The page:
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by Jill Esbaum

Thanks, Tara, for hosting my cover reveal for STINKBIRD HAS A SUPERPOWER!

Cover of ANGRY BIRDS PLAYGROUND: A cheetah on the prowl, surrounded by foliage, with the red angry bird at the top left and the yellow at the bottom right, with angry faces, looking on.This book idea was sparked by a work-for-hire project for National Geographic Kids, Angry Birds Playground: Rain Forest. There I was, cramming my days with Amazon animal research, and … yeesh. Life in the Amazon is a big-time, bloody example of eat-or-be-eaten. And it was starting to get me down. (Maybe watching all those gobbledy-grisly videos wasn’t such a hot idea.)

But then a breath of fresh air blew in. The hoatzin. A leaf eater. A bird that bothers nobody, and nobody bothers it. Why? Because it smells to high heaven—like cow poop, thanks to its four-chambered, slow-mo digestive system. Golly, that cheered me up. Further research showed it to be a great singer (not), a great flyer (not), and a great nest-builder (um…). Best of all, their chicks have what might be called (if you’re me) a SUPERPOWER unlike any other bird in the whole entire world!

Well, how could I not play around with THAT idea? So I wrote an informational fiction manuscript from Papa Hoatzin’s POV.

A hoatzin standing on the top of a tree. He has spiky orange feathers at the top of his head, a turquoise patch around his eye area, and long grey-brown feathers around his body. Ugly thing.

And no editor got it.

In my 25 years of submitting, this manuscript actually holds the record for most rejections (so far *knock wood*). Hmm, maybe it was a little long. And, okay, a little over-written. But I’m stubborn, so, all along the way, I kept going back and tweaking. More rejections. Finally, I hit upon the idea of adding one of Papa’s chicks to the mix, making it funny, and WHEW, everything clicked.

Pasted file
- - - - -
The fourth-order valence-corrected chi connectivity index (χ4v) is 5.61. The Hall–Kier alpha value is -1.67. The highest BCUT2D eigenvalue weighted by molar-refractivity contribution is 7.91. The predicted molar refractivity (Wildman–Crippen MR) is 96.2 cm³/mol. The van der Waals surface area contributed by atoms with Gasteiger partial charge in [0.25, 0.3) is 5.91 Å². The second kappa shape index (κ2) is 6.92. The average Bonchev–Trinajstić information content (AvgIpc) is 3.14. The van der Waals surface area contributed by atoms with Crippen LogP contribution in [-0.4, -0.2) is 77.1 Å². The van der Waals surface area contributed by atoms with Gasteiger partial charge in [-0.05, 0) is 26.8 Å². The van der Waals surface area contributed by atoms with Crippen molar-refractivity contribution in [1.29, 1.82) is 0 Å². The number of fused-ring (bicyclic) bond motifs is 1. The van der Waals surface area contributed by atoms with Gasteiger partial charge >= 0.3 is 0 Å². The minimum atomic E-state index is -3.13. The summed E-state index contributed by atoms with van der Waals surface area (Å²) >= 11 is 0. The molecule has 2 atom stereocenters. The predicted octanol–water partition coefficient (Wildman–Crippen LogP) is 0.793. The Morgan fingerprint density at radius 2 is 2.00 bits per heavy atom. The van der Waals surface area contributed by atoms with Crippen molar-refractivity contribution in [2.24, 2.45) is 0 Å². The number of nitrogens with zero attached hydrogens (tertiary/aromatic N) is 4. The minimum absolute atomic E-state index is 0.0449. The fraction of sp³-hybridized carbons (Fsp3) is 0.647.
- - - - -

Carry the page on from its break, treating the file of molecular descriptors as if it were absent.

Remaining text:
A dream editor at Putnam snapped up my manuscript, had me tweak again, got the hilarious BOB SHEA to illustrate (I KNOW!), and ba-da-bing, ba-da-boom, here’s the cover:

Cover of STINKBIRD HAS A SUPERPOWER. Lettering in bold bubble letters with "Stinkbird" turquoiise, "has a" small and in pink, and "superpoower" in a neon-ish green. The stinkbird is stinkin' cute, a little birdie with purple body and large cartoon eyes with the turquoise patch around them. There are cuteness "stars" surrounding him as he prances on a white and grey branch, surrounded by large cartoon leaves and foliage.

STINKBIRD HAS A SUPERPOWER will release May 16th, 2023, to be followed in 2024 by the second book in the series, the equally amazing PARROTFISH HAS A SUPERPOWER. I am so proud of these books. Kiddos will love ’em and boy, will adults have fun reading them aloud.

Get your dibs in now, because this baby is available for PRE-ORDER!

Thanks, Jill! It looks SUPER!

And blog readers, the amazing Jill Esbaum is giving away a picture book critique!

Leave one comment below to enter.

A random winner will be selected in October.